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Magic History: Art of Darkness with Jesper Myrfors


Elves of Deep Shadow by Jesper Myrfors

In the Beginning

Magic: the Gathering is the world's oldest trading card game, and as such there is a rich history behind our beloved game of dueling planeswalkers. A lot has changed about Magic since it debuted in 1993, and for many contemporary card-slingers the details of what has transpired are cloudy at best. 

The abridged version of the story began when Peter Atkinson asked Richard Garfield to produce a game that could be played in the downtime between roleplaying sessions at conventions. The resulting game that Garfield pitched to Atkinson is what we know as Magic today. 

Early on in the development of the first core set, "Limited Edition" (colloquially known as Alpha) had been using play-test cards printed on sheets of paper. The mechanics and names of the cards had been developed out of necessity, and the direction the art would take was still undecided. 

Early play-test cards, courtesy of  Keith "The Misprint Guy" Adams

In the early 1990's, Jesper Myrfors was an art student at the Cornish College of the Arts. Jesper was himself an avid gamer and managed to obtain a job at the fledgling Wizards of the Coast. Eventually Jesper would be made part of the team that was developing Magic: the Gathering, and he became the very first art director. 

Today you can't touch a pack of Magic cards without noticing Jesper's work. The Magic card back, resembling a wizard's tome of spells, was designed by Jesper. The frames of the cards bear his handiwork, and together with the late, great Christopher Rush they designed the mana symbols. 

The Art of Magic

Today Magic players tend to take it for granted that we are given great new pieces of art with each new Magic set. Most people are probably unaware that at one time the powers that be weren't going to use new art at all for Magic: the Gathering. The original plan was to use "recycled" art, pieces that had been commissioned for other fantasy games like Dungeon and Dragons. Luckily for all of us, the original art director (Jesper Myrfors) knew that Magic was a special game, and it deserved equally special artwork. 

As an art student himself, Mr. Myrfors knew many young artists eager for work, and he used these contacts to gather the first wave of Magic artists. Some of the greatest artists the game has ever had, like Christopher Rush, Quinton Hoover, Amy Weber, Anson Maddocks, all made classic pieces of art that still resonate with contemporary Magic fans.

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The Dark

Magic: the Gathering has recently gone back to one of the most popular planes that we've ever visited, Innistrad. Based on Gothic horror, Innistrad was a wildly popular set full of dark imagery, and Shadows Over Innistrad brings the storyline back to the plane of Werewolves and Vampires.  Innistrad wasn't the first set to have such dark and gloomy themes. That honor belongs to a little set that came out in 1994.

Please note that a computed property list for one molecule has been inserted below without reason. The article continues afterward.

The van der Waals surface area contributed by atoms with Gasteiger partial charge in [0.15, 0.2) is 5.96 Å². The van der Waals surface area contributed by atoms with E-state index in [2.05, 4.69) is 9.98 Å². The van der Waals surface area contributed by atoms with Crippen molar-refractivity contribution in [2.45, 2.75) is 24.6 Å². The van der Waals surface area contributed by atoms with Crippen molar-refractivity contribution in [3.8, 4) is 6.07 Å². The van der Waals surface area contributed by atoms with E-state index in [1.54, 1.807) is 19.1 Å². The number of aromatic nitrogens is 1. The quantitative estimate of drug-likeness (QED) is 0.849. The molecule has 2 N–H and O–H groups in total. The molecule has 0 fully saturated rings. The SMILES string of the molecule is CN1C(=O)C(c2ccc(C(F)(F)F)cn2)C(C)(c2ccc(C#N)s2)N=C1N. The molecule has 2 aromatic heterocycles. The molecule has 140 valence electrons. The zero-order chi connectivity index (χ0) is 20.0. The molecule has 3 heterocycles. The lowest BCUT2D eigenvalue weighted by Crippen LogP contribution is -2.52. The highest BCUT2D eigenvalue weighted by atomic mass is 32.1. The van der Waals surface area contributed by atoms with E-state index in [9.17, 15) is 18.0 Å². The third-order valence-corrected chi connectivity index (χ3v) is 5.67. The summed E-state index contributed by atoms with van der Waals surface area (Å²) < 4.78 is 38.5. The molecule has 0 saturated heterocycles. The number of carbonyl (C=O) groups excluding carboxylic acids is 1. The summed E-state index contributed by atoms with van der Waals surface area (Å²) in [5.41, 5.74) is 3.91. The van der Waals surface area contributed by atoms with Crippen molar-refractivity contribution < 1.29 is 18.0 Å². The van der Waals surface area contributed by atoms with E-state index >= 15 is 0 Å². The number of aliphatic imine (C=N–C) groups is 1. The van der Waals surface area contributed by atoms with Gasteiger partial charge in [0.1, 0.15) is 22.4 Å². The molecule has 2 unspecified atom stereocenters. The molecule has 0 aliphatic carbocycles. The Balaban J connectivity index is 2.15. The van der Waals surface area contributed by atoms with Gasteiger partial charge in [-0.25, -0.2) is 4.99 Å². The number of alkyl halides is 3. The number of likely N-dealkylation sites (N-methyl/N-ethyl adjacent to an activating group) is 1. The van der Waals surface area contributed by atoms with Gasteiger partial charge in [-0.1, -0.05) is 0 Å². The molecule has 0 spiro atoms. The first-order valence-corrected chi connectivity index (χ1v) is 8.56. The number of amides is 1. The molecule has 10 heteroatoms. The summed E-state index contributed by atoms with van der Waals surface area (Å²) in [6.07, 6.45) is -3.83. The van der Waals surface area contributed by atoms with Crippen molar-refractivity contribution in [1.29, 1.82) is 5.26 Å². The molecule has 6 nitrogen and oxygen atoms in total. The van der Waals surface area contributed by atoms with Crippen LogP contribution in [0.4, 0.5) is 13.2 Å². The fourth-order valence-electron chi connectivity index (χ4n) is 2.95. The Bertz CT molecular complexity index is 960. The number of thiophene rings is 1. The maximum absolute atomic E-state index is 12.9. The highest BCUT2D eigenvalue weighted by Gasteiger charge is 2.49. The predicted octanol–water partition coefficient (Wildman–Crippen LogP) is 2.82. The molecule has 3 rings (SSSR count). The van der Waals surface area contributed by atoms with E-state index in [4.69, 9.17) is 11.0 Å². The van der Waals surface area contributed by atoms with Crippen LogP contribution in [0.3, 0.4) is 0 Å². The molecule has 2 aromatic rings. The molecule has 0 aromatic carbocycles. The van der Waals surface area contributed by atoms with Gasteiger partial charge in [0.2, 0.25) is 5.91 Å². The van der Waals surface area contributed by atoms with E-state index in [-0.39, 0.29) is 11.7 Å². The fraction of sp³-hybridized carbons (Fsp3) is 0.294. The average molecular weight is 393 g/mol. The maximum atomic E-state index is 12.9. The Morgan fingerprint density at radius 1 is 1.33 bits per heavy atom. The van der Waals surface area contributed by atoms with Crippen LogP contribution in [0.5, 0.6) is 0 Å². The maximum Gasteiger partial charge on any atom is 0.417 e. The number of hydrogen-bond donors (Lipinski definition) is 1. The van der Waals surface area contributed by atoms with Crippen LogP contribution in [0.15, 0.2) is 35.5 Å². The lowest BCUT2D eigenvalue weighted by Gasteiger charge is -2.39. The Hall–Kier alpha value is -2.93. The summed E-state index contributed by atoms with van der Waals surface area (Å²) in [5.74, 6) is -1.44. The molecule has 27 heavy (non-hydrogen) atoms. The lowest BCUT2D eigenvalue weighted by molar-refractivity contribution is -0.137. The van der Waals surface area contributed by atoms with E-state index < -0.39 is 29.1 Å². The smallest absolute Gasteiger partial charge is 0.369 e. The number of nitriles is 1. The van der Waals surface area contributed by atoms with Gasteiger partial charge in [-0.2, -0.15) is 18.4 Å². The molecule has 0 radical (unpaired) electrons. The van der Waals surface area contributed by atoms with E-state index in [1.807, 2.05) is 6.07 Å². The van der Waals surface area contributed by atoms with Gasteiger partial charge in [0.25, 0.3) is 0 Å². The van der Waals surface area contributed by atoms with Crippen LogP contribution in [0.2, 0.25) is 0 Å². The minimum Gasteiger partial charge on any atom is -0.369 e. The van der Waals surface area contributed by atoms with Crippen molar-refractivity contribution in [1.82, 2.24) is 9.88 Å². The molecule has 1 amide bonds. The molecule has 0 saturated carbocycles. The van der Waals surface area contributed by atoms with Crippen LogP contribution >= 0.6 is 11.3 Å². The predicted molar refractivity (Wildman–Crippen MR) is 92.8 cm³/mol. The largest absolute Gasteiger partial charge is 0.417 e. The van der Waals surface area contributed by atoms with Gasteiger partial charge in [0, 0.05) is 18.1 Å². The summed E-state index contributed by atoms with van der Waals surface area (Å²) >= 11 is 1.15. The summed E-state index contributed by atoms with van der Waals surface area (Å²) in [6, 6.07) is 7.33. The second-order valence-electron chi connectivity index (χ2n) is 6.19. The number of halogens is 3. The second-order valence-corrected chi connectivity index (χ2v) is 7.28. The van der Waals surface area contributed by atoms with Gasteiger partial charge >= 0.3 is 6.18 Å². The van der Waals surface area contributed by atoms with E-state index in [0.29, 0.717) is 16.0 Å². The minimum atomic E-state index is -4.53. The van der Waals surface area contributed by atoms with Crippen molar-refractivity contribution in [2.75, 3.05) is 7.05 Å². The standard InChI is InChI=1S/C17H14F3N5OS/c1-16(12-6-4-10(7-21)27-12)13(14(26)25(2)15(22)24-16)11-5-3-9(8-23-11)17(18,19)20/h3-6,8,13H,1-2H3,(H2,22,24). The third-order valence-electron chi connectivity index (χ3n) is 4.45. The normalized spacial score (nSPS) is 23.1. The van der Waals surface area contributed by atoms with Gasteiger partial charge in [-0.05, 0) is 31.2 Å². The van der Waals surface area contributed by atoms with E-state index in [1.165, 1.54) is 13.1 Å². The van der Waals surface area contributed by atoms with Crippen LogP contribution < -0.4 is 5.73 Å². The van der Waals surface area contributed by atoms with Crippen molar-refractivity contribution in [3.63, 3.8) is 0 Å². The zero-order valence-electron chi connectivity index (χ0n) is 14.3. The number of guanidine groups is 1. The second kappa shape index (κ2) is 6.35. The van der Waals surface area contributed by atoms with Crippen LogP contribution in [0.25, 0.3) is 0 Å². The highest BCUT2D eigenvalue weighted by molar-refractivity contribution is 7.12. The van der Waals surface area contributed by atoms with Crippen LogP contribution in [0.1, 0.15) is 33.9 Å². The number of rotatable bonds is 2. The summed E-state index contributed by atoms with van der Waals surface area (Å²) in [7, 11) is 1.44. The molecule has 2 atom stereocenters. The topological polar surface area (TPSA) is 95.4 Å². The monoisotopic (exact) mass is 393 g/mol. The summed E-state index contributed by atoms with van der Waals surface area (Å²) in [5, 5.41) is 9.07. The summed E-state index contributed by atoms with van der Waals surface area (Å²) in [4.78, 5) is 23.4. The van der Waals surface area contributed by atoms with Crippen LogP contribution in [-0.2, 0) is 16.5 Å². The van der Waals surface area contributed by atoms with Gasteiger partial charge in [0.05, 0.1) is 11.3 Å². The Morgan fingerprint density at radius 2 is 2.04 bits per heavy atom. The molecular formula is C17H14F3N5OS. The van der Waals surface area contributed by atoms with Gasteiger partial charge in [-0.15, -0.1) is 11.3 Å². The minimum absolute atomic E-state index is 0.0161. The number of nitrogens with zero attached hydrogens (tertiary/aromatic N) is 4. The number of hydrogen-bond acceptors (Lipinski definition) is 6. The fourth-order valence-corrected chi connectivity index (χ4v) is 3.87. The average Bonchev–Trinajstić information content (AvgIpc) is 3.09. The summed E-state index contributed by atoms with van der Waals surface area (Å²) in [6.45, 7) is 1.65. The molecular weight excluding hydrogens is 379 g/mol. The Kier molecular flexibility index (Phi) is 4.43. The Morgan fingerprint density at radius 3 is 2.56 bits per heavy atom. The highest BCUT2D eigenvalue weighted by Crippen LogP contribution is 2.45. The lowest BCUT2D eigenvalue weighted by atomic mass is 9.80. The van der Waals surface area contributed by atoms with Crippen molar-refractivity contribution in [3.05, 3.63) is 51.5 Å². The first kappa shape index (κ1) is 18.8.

The Dark was released in the time period between Legends and Fallen Empires. The small set, with its crescent-moon set symbol, contained 119 cards dripping with flavor. Loosely inspired by the real dark ages in medieval Europe, The Dark had themes of sickness, poison, and sacrifice. The set was designed by none other than Jesper Myrfors himself. 

Twenty-two years later people are still enthralled by some of the cards from The Dark. While only a small handful see play in modern-day DCI sanctioned constructed tournaments, there are many more cards that are staples in the Commander formats and "Oldschool" formats that only allow older Magic cards. 

Blood Moon is probably the most widely-played card from The Dark. Today it can be found in Modern, Legacy, and even Vintage decks where it utterly destroys people and their carefully-crafted mana bases. 

The Dark also brought us cards like Maze of Ith and Tormod's Crypt, and everyone's favorite Red Deck Wins blitzkrieg creature, Ball Lightning. The set also had some less-than-memorable cards. Sorrow's Path is regarded as the worst card of all time. Limited Edition, Arabian Nights, Antiquities, and Legends all contained a few cards that were considered problematic to competitive play, and many had to be restricted at one point or another. The Dark and Fallen Empires (released afterwards) both made efforts to not contain such broken cards, and the result was a power level that was lower than what people were used to. 

Still, even without cards like the Power Nine, the Abyss, or Mishra's Workshop, The Dark was a set that really spoke to me through its vivid imagery and eerie flavor. The crescent moon expansion symbol evoked feelings of a Halloween night, and card like Amnesia set the tone for the "darkness" of The Dark. 

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Lord Ith Himself

Today I have a treat for all of you who are interested in the history of Magic — the original art director of Magic: the Gathering, Jesper Myrfors. 

Islandswamp: When did you know that you wanted to be an artist?

Jesper Myrfors: For as long as I can remember. I think the first time I told my parents that I wanted to be an artist I was four years old. My parents had a friend from the Ukraine who was a historical painter and that was the first time I realized that it was a viable career. He was also my fencing instructor for a while.

Islandswamp: How did you end up working for Wizards and becoming the art director?

Jesper Myrfors: I went to Cornish College of the arts. It was a good school but they did not believe fantasy art was a “thing,” so in order to prove them wrong I promised myself that I would get work before going back for my senior year. To that end I contacted a bunch of companies with my portfolio. I contacted Wizards of the Coast because they made a game I really enjoyed (Talislanta) and they were local. At first they reject my portfolio and suggested I send it to White Wolf (which I did and got work), but I asked to prove myself by doing a piece on spec. I passed the test and just started showing up and helping at the company until they hired me as art director. I did know a lot about fantasy art and artists, what with [it] having been my passion since childhood.